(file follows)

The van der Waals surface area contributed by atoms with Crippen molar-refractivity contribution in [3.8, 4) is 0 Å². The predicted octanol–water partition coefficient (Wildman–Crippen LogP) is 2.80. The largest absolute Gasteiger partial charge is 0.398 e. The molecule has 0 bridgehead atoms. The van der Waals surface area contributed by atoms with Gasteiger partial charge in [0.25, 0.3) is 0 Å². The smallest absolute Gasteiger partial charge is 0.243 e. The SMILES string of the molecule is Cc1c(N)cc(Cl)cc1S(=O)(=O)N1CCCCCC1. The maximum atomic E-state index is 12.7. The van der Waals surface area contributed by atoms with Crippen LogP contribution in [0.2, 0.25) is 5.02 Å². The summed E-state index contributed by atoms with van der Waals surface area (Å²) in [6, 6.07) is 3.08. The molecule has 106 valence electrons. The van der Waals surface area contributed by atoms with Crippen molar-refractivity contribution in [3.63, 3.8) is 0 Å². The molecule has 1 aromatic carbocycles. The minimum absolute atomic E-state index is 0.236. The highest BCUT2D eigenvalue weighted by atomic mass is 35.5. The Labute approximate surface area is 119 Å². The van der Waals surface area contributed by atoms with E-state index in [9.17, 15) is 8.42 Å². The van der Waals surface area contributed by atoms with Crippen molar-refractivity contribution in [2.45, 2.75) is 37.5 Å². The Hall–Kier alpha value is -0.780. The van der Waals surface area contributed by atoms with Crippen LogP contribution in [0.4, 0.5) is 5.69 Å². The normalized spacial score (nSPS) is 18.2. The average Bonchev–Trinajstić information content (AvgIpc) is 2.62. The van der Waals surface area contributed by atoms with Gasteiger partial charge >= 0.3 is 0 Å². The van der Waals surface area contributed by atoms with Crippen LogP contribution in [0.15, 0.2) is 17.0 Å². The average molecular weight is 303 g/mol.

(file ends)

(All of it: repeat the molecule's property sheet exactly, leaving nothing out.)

The van der Waals surface area contributed by atoms with Crippen molar-refractivity contribution in [3.8, 4) is 0 Å². The predicted octanol–water partition coefficient (Wildman–Crippen LogP) is 2.80. The largest absolute Gasteiger partial charge is 0.398 e. The molecule has 0 bridgehead atoms. The van der Waals surface area contributed by atoms with Gasteiger partial charge in [0.25, 0.3) is 0 Å². The smallest absolute Gasteiger partial charge is 0.243 e. The SMILES string of the molecule is Cc1c(N)cc(Cl)cc1S(=O)(=O)N1CCCCCC1. The maximum atomic E-state index is 12.7. The van der Waals surface area contributed by atoms with Crippen LogP contribution in [0.2, 0.25) is 5.02 Å². The summed E-state index contributed by atoms with van der Waals surface area (Å²) in [6, 6.07) is 3.08. The molecule has 106 valence electrons. The van der Waals surface area contributed by atoms with Crippen molar-refractivity contribution in [3.63, 3.8) is 0 Å². The molecule has 1 aromatic carbocycles. The minimum absolute atomic E-state index is 0.236. The highest BCUT2D eigenvalue weighted by atomic mass is 35.5. The Labute approximate surface area is 119 Å². The van der Waals surface area contributed by atoms with E-state index in [9.17, 15) is 8.42 Å². The van der Waals surface area contributed by atoms with Crippen molar-refractivity contribution in [2.45, 2.75) is 37.5 Å². The Hall–Kier alpha value is -0.780. The van der Waals surface area contributed by atoms with Crippen LogP contribution in [0.4, 0.5) is 5.69 Å². The normalized spacial score (nSPS) is 18.2. The average Bonchev–Trinajstić information content (AvgIpc) is 2.62. The van der Waals surface area contributed by atoms with Gasteiger partial charge >= 0.3 is 0 Å². The van der Waals surface area contributed by atoms with Crippen LogP contribution in [0.15, 0.2) is 17.0 Å². The average molecular weight is 303 g/mol.